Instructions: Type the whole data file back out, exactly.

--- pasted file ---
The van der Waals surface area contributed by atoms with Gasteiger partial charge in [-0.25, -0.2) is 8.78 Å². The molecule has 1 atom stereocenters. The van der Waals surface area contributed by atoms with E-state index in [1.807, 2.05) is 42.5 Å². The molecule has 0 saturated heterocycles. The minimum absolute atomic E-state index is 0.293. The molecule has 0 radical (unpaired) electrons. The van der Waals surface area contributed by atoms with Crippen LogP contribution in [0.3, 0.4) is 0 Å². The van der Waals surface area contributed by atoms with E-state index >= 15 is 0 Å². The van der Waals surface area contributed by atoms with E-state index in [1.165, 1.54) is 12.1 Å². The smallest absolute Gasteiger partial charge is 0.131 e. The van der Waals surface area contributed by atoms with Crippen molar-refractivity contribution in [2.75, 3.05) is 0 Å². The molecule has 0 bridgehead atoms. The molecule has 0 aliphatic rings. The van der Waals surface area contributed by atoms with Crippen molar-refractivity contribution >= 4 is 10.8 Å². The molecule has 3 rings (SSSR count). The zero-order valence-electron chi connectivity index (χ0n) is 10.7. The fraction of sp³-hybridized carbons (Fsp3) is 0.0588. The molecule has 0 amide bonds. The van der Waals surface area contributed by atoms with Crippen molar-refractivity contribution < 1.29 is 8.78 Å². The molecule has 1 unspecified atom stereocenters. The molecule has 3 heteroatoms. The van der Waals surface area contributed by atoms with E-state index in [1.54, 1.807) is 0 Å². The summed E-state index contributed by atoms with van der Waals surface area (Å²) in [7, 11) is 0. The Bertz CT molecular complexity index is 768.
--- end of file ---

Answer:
The van der Waals surface area contributed by atoms with Gasteiger partial charge in [-0.25, -0.2) is 8.78 Å². The molecule has 1 atom stereocenters. The van der Waals surface area contributed by atoms with E-state index in [1.807, 2.05) is 42.5 Å². The molecule has 0 saturated heterocycles. The minimum absolute atomic E-state index is 0.293. The molecule has 0 radical (unpaired) electrons. The van der Waals surface area contributed by atoms with Crippen LogP contribution in [0.3, 0.4) is 0 Å². The van der Waals surface area contributed by atoms with E-state index >= 15 is 0 Å². The van der Waals surface area contributed by atoms with E-state index in [1.165, 1.54) is 12.1 Å². The smallest absolute Gasteiger partial charge is 0.131 e. The van der Waals surface area contributed by atoms with Crippen molar-refractivity contribution in [2.75, 3.05) is 0 Å². The molecule has 0 bridgehead atoms. The molecule has 0 aliphatic rings. The van der Waals surface area contributed by atoms with Crippen molar-refractivity contribution >= 4 is 10.8 Å². The molecule has 3 rings (SSSR count). The zero-order valence-electron chi connectivity index (χ0n) is 10.7. The fraction of sp³-hybridized carbons (Fsp3) is 0.0588. The molecule has 0 amide bonds. The van der Waals surface area contributed by atoms with Crippen molar-refractivity contribution < 1.29 is 8.78 Å². The molecule has 1 unspecified atom stereocenters. The molecule has 3 heteroatoms. The van der Waals surface area contributed by atoms with E-state index in [1.54, 1.807) is 0 Å². The summed E-state index contributed by atoms with van der Waals surface area (Å²) in [7, 11) is 0. The Bertz CT molecular complexity index is 768.